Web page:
Manipulative Mealtime Behavior: When a child won’t eat dinner but then is hungry at

When a child won’t eat, the real reason for the manipulative behavior could be something that is going on in the child’s life during non-mealtimes. Last week, reader mom Angie* had turned to ZisBoomBah for expert help when her middle child, 5, refused to eat his dinner, suddenly “not feeling well.” Like so many parents facing power struggles at the dinner table, this mom felt her son was using food as weapon — “because it is the one thing he has control over,” she wrote.

EXPERT TIP: If your child won’t eat, give him praise for eating and less attention for not eating during mealtime. To help Angie and her husband manage their child’s manipulative mealtime behavior, ZisBoomBah’s distinguished child nutrition expert Dr. Keith-Thomas Ayoob, EdD, RD, FADA encouraged the parents to devote some one-on-one time to their middle child and to give him praise for eating and less attention for not eating during mealtime. It worked. After his parents tried Dr. Ayoob’s method for only a short amount of time, the little boy began to learn that doing what he was supposed to gets him the attention he is craving from his parents.

Still, Angie needed more help. What’s a parent to do when a child won’t eat dinner but then is hungry at bedtime? Angie wanted her son to learn to eat when it is mealtime. Once more, our child behavior expert shared his advice. “This is a common occurrence with children who are being manipulative eaters,” Dr. Ayoob said.

Knowing that you won’t let him go to sleep hungry puts your child in a power position Many parents can relate to Angie’s mealtime dilemma: Kids who won’t eat might say they are not hungry or that their tummy hurts when it’s time to eat dinner. But hunger kicks in eventually, and they don’t want to go to bed hungry.  “They have also figured out that Mom doesn’t like it when they go to sleep with nothing in their stomachs,” Dr. Ayoob explained. Kids know parents will give into their whining for a bedtime snack, because it means the child would at least have eaten something before going to sleep. And there is the dilemma: Parents naturally want to nourish their children. “This puts your child in the power position,” our expert pointed out.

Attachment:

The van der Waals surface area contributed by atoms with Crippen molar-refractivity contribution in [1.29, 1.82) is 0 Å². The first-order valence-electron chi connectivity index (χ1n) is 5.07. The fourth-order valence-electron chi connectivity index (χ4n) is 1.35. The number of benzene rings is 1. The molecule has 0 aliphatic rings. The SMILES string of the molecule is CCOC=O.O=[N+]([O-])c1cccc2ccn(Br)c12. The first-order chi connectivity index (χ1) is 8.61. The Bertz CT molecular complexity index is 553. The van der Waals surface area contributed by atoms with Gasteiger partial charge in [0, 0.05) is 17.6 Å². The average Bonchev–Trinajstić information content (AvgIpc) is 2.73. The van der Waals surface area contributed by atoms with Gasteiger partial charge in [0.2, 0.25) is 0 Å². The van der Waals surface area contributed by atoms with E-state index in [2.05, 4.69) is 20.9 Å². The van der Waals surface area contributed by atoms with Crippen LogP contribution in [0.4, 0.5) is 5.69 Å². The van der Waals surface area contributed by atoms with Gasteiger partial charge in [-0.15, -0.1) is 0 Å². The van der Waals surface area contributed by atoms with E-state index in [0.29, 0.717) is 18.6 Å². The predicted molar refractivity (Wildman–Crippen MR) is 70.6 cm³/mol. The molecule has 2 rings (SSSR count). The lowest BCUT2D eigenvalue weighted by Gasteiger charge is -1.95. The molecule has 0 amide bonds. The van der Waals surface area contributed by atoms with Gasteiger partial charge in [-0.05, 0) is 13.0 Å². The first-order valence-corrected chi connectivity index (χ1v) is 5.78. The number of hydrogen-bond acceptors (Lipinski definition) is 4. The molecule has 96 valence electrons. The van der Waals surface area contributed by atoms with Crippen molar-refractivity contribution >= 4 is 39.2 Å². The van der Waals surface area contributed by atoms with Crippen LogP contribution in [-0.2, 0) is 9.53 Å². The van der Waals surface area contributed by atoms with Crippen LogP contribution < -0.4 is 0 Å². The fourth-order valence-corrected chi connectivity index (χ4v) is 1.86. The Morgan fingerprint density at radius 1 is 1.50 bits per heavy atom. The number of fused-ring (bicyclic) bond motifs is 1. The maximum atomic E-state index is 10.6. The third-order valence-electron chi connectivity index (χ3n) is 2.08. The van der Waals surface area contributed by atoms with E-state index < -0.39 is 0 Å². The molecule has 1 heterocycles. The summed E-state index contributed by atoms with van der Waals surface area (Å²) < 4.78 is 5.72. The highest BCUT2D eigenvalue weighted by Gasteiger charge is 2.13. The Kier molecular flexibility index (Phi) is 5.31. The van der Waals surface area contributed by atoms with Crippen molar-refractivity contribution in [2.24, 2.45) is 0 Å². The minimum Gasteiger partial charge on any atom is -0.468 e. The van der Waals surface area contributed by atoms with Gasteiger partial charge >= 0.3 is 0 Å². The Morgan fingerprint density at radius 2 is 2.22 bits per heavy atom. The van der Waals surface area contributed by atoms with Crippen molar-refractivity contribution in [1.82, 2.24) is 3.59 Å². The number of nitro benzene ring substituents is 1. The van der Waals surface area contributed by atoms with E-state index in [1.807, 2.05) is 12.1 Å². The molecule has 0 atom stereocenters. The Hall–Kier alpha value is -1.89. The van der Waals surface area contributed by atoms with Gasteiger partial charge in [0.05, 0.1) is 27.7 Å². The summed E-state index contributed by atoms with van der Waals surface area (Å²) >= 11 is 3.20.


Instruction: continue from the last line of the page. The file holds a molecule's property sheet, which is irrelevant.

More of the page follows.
“If your child refuses to eat, let him know that it’s okay, but that you want him to stay at the table and participate in the meal by talking to you and keeping you company,” Dr. Ayoob suggested. In this case, the expert wanted Angie to tell her son that there would be no other food allowed after dinner, if he didn’t want to eat what was on the table. Since this scenario constitutes a power struggle, Dr. Ayoob foresaw the child still wouldn’t eat what the mom had prepared for the family. “Now, before bedtime, he will test you,” the expert predicted, instructing the mom to offer her 5 year old the reheated dinner everyone had eaten during family mealtime. “Because that’s the boundary you have set at the time, and you need to stick to it,” the child nutritionist explained. “He may say OK and grudgingly eat the leftover dinner; but more likely, he’ll have a tantrum and protest. Hold your ground because now you are the one driving the train — as it should be,” Dr. Ayoob said. “He’ll get the message loud and clear.” 

“You did not deny him dinner — that would be wrong. You denied him manipulative eating behavior.”  ~ Dr. Keith Ayoob This method of managing a child’s manipulative mealtime behavior might be difficult for any parent on the first night. Our expert, however, believes that children will get the message quickly. “Remind yourself, you did not deny him dinner — that would be wrong. You denied him manipulative eating behavior, and you are entitled to do exactly that,” our child behavior expert said. You actually respected your child’s wishes: He refused the dinner you made, and you honored his wish.  According to Dr. Ayoob, this strategy shouldn’t take more than a couple of episodes for a child to get the message, and often, kids get it after one night. 

Share Your Story Are you struggling with your child’s manipulative mealtime behavior? What strategy has — or has not — worked for you? We understand how challenging it is if a child won’t eat. Our experts are here to help you. Please share your experience in the comments below or contact us directly.

(*name changed)

What Next?

Related Articles